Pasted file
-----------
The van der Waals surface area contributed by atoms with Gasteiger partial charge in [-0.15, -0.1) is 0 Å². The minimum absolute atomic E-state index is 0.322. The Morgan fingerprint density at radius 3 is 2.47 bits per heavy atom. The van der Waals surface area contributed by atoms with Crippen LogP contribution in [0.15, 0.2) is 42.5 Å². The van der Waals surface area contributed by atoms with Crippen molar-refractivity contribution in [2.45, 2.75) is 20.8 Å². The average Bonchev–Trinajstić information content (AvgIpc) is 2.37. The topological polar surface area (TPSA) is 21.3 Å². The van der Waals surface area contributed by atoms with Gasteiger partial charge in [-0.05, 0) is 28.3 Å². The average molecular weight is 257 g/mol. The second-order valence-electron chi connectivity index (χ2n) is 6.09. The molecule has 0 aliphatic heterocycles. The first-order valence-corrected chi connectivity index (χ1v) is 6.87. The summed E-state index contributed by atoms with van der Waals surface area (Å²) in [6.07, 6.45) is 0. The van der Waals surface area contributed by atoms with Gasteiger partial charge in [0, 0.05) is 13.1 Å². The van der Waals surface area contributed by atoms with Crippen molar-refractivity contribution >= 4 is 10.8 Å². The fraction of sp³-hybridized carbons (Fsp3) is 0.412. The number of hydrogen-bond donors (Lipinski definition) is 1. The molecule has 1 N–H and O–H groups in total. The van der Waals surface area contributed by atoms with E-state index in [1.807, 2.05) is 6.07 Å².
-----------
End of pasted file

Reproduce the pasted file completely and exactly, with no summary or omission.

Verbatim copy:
The van der Waals surface area contributed by atoms with Gasteiger partial charge in [-0.15, -0.1) is 0 Å². The minimum absolute atomic E-state index is 0.322. The Morgan fingerprint density at radius 3 is 2.47 bits per heavy atom. The van der Waals surface area contributed by atoms with Crippen LogP contribution in [0.15, 0.2) is 42.5 Å². The van der Waals surface area contributed by atoms with Crippen molar-refractivity contribution in [2.45, 2.75) is 20.8 Å². The average Bonchev–Trinajstić information content (AvgIpc) is 2.37. The topological polar surface area (TPSA) is 21.3 Å². The van der Waals surface area contributed by atoms with Gasteiger partial charge in [-0.05, 0) is 28.3 Å². The average molecular weight is 257 g/mol. The second-order valence-electron chi connectivity index (χ2n) is 6.09. The molecule has 0 aliphatic heterocycles. The first-order valence-corrected chi connectivity index (χ1v) is 6.87. The summed E-state index contributed by atoms with van der Waals surface area (Å²) in [6.07, 6.45) is 0. The van der Waals surface area contributed by atoms with Gasteiger partial charge in [0, 0.05) is 13.1 Å². The van der Waals surface area contributed by atoms with Crippen molar-refractivity contribution >= 4 is 10.8 Å². The fraction of sp³-hybridized carbons (Fsp3) is 0.412. The number of hydrogen-bond donors (Lipinski definition) is 1. The molecule has 1 N–H and O–H groups in total. The van der Waals surface area contributed by atoms with E-state index in [1.807, 2.05) is 6.07 Å².